Aero club being forced out
After 45 years of being based at Lucas Place on Queenstown Airport, the Wakatipu Aero Club now faces extinction, according to club president Adrian Snow. The Queenstown Airport Corporation (QAC), which owns the airport, has given notice it will not renew the club’s lease when it expires at the end of June.
This is one of the consequences of the rapid growth in infrastructure and services offered at the airport as Queenstown booms. Although aircraft have been flying from what was the Frankton airfield since the mid-1930s, the rapid increase in the airport’s facilities and operations in the last few years has been driven by a tourism boom and the choice of Queenstown by burgeoning numbers of overseas visitors.
Unlike most other tourism destinations, Queenstown has both summer and winter seasons, reflected in the growing number of international flights in and out of the airport.
However, this has brought its own problems, a major one being a shortage of expansion room. Facilities and services are growing rapidly, but there is little room for expansion at the Frankton site. The nature of the terrain is a major factor but also a long-running and as yet unresolved dispute with developer Remarkables Park Ltd over a parcel of land adjacent to the airport.
Scott Paterson, QAC CEO, acknowledges that the Wakatipu Aero Club is an important tenant of the corporation but says the demand-driven commercial operations (650,000 passengers annually) and the shortage of land at the airport mean the area currently occupied by the aero club is needed desperately.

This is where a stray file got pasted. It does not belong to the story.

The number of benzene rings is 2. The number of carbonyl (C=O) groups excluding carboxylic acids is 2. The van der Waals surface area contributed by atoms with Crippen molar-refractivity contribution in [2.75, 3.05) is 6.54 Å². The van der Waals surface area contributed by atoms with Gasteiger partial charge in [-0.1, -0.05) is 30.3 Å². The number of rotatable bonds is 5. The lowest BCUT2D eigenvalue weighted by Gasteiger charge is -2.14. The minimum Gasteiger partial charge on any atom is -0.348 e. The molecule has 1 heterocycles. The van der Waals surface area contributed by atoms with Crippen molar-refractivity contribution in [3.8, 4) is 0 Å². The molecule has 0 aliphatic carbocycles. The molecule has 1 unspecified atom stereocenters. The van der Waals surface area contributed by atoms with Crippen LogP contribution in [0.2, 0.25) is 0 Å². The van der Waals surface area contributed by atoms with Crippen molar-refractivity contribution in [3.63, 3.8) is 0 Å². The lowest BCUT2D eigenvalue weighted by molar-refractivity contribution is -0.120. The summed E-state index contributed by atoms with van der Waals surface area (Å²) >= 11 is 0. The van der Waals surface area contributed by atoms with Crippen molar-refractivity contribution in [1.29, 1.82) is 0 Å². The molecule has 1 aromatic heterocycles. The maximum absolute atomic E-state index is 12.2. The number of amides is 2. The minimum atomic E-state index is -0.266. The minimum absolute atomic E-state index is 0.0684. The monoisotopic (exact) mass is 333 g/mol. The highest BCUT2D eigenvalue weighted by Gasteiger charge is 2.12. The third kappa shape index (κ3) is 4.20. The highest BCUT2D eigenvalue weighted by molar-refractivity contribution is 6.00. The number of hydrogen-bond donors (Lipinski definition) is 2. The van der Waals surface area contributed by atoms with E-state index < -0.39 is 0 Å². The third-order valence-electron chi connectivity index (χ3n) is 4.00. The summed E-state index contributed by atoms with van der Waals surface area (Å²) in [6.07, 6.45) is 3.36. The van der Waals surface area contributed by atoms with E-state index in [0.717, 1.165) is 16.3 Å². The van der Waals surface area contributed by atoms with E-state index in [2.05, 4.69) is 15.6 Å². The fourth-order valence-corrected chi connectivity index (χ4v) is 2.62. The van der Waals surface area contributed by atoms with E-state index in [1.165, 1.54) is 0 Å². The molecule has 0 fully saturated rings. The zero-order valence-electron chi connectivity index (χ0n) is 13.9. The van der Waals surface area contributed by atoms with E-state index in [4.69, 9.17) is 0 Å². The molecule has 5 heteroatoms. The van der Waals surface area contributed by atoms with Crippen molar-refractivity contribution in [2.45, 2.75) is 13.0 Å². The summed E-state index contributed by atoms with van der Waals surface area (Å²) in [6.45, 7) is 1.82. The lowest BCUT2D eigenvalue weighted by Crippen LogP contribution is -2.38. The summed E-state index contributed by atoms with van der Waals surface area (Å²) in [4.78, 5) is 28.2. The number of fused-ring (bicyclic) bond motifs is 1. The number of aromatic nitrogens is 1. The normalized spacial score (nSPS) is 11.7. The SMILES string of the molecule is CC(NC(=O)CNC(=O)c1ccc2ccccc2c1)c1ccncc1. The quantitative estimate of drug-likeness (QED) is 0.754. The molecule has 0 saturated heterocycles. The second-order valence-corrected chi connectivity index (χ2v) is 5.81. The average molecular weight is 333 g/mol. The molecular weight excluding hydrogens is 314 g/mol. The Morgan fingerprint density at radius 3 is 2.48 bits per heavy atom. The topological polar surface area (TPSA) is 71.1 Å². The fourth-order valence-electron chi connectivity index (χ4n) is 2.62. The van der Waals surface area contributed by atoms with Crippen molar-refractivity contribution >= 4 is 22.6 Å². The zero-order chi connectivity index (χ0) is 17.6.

He says he really would like to relocate general aviation to the area currently under dispute with Remarkables Park but cannot do so until this is resolved. He sees a possibility of the Wakatipu Aero Club’s commercial arm operating elsewhere on the airport but can see no place in the future for the airport as the base for the club’s flight training and suggests this operation could be transferred to the Wanaka Airport.
However, Wakatipu Aero Club president Adrian Snow says this would not work out. He says there are already two flight training operations at Wanaka and another at nearby Tarras. His club has investigated the idea of relocating training flights to Wanaka and found it would not be feasible.
He believes that if the club were to have its training and commercial operations separated it would be forced to close. He and his committee are not taking the matter lying down. He has addressed a meeting of the Queenstown Lakes District Council (QLDC) on the matter. The council owns about 75 percent of the shares in QAC, with the balance held by Auckland International Airport Limited.
On 26 February, Adrian addressed a full meeting of the council on the future of the Wakatipu Aero Club. He was severely critical of the airport company’s decision not to offer the club a renewal of its premises.
He said its decision was contrary to its stated strategic objectives under its SOI. These stated that the airport company’s intention to be “an outstanding corporate citizen” and, what is more, that it would make a positive difference to the Queenstown Lakes Region.
Adrian pointed out to the full council that the airport company’s decision not to renew the aero club lease was contrary to the obligations imposed on the QLDC by the Local Government Act.
In his address Adrian requested the council, in its role of major shareholder, to consider its obligations to ensure community social interests are being met by a publicly owned body. He followed this up by requesting the council to reassess the community and social contributions of the Wakatipu Aero Club, including its role as a major safety component.
At the same meeting, the QAC’s draft statement of intent was tabled for the council. This discloses that Lot 6, the land under dispute with Remarkables Park Ltd, is still in the courts and a final decision is unlikely before the end of this year.
- Report by John King, photograph supplied by QAC.
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